A hyper-focused, driven leader who wants to help the world. That’s how Jackie Extrand describes her son Aden.
Both Jackie and her husband Adam grew up in families who gave back to their communities, so it’s no surprise their sons do the same.
Seventeen-year-old Aden, a junior at Brainerd High School, spends his spare time — between school, sports, working and making music — volunteering to help make the Brainerd lakes community a better place. The Nisswa teen was honored for all that work this past fall, as well as for his outstanding academics.
Aden gained membership to the National Society of High School Scholars, which recognizes academic excellence at the high school level and works to advance the goals and aspirations of high-achieving students through unique learning experiences, scholarships, internships, international study and peer networks. The society has more than 1.5 million members in over 170 countries.
“It means a lot,” Aden said of the honor during an interview Thursday, Jan. 28. “We as students put in a lot of time into schooling, especially this year with all the challenges, so it really means a lot to be a part of that.”
It’s a combination of factors that earned Aden the honor, including his 4.2 GPA, participation in hockey, lacrosse, football, cross-country and wind symphony and — of course — all his community involvement.
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In 2019, he and his younger brother Ashton co-founded the service group Teens Making a Difference, which amassed 50 teen members in its first year and eventually merged with the Brainerd Junior Jaycees to become Junior Jaycees-Youth Making a Difference.
“It’s a way for kids outside of school and church to really give back to the community in a little bit more of a flexible way,” Aden said.
The group has close ties with the Confidence Learning Center in East Gull Lake, which serves people with cognitive and developmental disabilities, and spent nearly every Monday volunteering there this past summer.
Members also participate in cultural exchange activities with similar groups in other countries, like India, volunteer at various local events and do projects like making positivity rocks to place around the community.
“Teens — I think we get a bad rap sometimes, and we don’t necessarily do enough in our communities,” Aden said. “We have so much time that we spend — whether it’s on social media or our phones — and we have so much time available in our youth that we can give back, and obviously just the willpower, and we’re obviously able physically to do some stuff. And we have a lot of energy, which is always good.”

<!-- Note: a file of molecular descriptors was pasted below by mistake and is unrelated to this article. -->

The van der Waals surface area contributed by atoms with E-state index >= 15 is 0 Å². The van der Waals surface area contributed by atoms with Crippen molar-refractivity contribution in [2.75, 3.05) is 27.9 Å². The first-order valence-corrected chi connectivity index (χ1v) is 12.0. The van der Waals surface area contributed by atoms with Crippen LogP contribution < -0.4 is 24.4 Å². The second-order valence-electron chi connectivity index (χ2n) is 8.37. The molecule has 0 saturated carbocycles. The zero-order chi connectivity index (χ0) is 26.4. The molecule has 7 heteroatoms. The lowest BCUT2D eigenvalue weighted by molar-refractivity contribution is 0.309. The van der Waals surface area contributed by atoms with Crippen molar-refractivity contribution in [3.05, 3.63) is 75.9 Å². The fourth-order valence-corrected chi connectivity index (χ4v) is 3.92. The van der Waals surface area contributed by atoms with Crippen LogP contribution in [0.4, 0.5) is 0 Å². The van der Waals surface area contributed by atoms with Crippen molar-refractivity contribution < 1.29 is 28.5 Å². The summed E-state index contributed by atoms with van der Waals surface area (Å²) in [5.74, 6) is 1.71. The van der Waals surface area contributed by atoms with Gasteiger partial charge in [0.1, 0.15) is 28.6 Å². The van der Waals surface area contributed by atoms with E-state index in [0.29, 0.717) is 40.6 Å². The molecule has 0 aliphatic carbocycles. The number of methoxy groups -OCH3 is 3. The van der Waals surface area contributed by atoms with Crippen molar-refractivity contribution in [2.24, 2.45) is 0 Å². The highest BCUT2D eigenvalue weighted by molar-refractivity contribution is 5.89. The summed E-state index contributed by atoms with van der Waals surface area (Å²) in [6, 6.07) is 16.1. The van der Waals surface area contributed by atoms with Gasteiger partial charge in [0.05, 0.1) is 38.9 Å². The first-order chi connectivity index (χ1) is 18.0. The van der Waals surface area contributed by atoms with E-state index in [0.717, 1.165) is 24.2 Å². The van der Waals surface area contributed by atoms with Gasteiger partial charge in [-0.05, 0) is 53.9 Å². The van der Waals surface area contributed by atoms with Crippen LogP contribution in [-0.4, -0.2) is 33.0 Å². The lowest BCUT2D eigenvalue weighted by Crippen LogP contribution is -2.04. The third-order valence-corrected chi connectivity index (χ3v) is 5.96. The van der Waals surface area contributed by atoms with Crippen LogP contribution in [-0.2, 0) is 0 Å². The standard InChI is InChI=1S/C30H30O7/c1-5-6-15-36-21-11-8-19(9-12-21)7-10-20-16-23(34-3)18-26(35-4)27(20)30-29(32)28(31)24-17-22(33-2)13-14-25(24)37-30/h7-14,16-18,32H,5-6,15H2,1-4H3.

For Jackie, it’s humbling to see her son so involved in helping others, especially with some of the challenges he has overcome.
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“Aden has grown into the young man that he is while living with a mom with metastatic breast cancer, which is going on 5 years (which has developed into Stage 4),” she wrote in an email after Thursday’s interview. “What teenager wants to be labeled as the teen with a mom with cancer?”
But Aden doesn’t let that or anything else get in his way.
“I feel that we’ve been very blessed — my husband and I — with two outstanding young men. I think as a mom I’m happy to toot my horn a bit, but I’m just very proud of them, just how they have really taken on volunteerism,” Jackie said Thursday. “... Aden inspires me with his selflessness. And there’s many nights where he does sacrifice. He doesn’t go out with friends. He’s choosing not to get in with maybe the crowd that’s not making the best choices. He’s at home, he’s with his friends making positivity rocks.”
Or he’s playing music with friends or being coached by his dad in hockey or participating in the Civil Air Patrol to help further his military goals.
After high school, Aden hopes to attend a military college and has his hopes especially set on the U.S. Air Force Academy in Colorado. He applied for a summer seminar there this year, as well as seminars at West Point and U.S. Naval Academy. He’d ideally like to study something in the fields of aerospace engineering or chemistry.
With Aden’s induction into the National Society of High School Scholars comes a lifetime membership and opportunities for scholarships and other educational resources along the way.
“On behalf of NSHSS, I am honored to recognize the hard work, sacrifice and commitment that Aden has demonstrated to achieve this exceptional level of academic excellence,” Founder and Chairman Claes Nobel stated in a news release. “Aden is now a member of a unique community — a community that represents our very best hope for the future.”
And part of Aden’s hope for the future is to get more kids involved in giving back to their communities in whatever ways they can.
“There’s a lot of options. Find something you’re passionate about, and there’s always a great way to give back,” he said. “... (Volunteering) is just a lifelong skill that is good to develop at a young age because you can always give back, and there’s always areas that we need to improve, whether it’s personally or as a community, and to develop the skills young and work on them as you grow is really important.”